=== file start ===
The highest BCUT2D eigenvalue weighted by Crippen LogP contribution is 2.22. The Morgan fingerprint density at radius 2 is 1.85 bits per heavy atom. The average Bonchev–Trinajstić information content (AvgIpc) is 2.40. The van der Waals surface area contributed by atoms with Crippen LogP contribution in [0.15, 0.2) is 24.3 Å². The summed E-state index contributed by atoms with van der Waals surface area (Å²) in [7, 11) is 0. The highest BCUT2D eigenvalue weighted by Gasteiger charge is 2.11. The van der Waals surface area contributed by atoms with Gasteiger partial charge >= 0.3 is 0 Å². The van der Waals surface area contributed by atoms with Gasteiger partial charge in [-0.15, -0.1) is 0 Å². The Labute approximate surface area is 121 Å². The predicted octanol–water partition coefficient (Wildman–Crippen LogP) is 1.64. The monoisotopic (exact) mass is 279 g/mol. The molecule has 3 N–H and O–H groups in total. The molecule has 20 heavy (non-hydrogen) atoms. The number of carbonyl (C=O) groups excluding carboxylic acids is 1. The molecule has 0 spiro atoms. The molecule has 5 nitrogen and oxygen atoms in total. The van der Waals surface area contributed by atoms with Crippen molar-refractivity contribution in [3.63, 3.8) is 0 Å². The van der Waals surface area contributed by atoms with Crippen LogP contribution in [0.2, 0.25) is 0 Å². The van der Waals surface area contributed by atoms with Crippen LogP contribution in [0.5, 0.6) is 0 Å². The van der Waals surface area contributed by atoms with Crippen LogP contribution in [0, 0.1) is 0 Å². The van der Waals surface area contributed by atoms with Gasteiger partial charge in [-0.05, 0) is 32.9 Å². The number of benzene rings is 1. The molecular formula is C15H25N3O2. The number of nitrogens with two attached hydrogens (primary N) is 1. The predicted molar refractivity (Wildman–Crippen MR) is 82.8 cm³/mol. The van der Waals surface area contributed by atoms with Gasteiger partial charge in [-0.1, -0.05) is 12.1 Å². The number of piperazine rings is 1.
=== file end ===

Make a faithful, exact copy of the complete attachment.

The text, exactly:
The highest BCUT2D eigenvalue weighted by Crippen LogP contribution is 2.22. The Morgan fingerprint density at radius 2 is 1.85 bits per heavy atom. The average Bonchev–Trinajstić information content (AvgIpc) is 2.40. The van der Waals surface area contributed by atoms with Crippen LogP contribution in [0.15, 0.2) is 24.3 Å². The summed E-state index contributed by atoms with van der Waals surface area (Å²) in [7, 11) is 0. The highest BCUT2D eigenvalue weighted by Gasteiger charge is 2.11. The van der Waals surface area contributed by atoms with Gasteiger partial charge >= 0.3 is 0 Å². The van der Waals surface area contributed by atoms with Gasteiger partial charge in [-0.15, -0.1) is 0 Å². The Labute approximate surface area is 121 Å². The predicted octanol–water partition coefficient (Wildman–Crippen LogP) is 1.64. The monoisotopic (exact) mass is 279 g/mol. The molecule has 3 N–H and O–H groups in total. The molecule has 20 heavy (non-hydrogen) atoms. The number of carbonyl (C=O) groups excluding carboxylic acids is 1. The molecule has 0 spiro atoms. The molecule has 5 nitrogen and oxygen atoms in total. The van der Waals surface area contributed by atoms with Crippen molar-refractivity contribution in [3.63, 3.8) is 0 Å². The van der Waals surface area contributed by atoms with Crippen LogP contribution in [0.2, 0.25) is 0 Å². The van der Waals surface area contributed by atoms with Crippen LogP contribution in [0.5, 0.6) is 0 Å². The van der Waals surface area contributed by atoms with Crippen LogP contribution in [0, 0.1) is 0 Å². The van der Waals surface area contributed by atoms with Gasteiger partial charge in [-0.05, 0) is 32.9 Å². The number of benzene rings is 1. The molecular formula is C15H25N3O2. The number of nitrogens with two attached hydrogens (primary N) is 1. The predicted molar refractivity (Wildman–Crippen MR) is 82.8 cm³/mol. The van der Waals surface area contributed by atoms with Gasteiger partial charge in [-0.1, -0.05) is 12.1 Å². The number of piperazine rings is 1.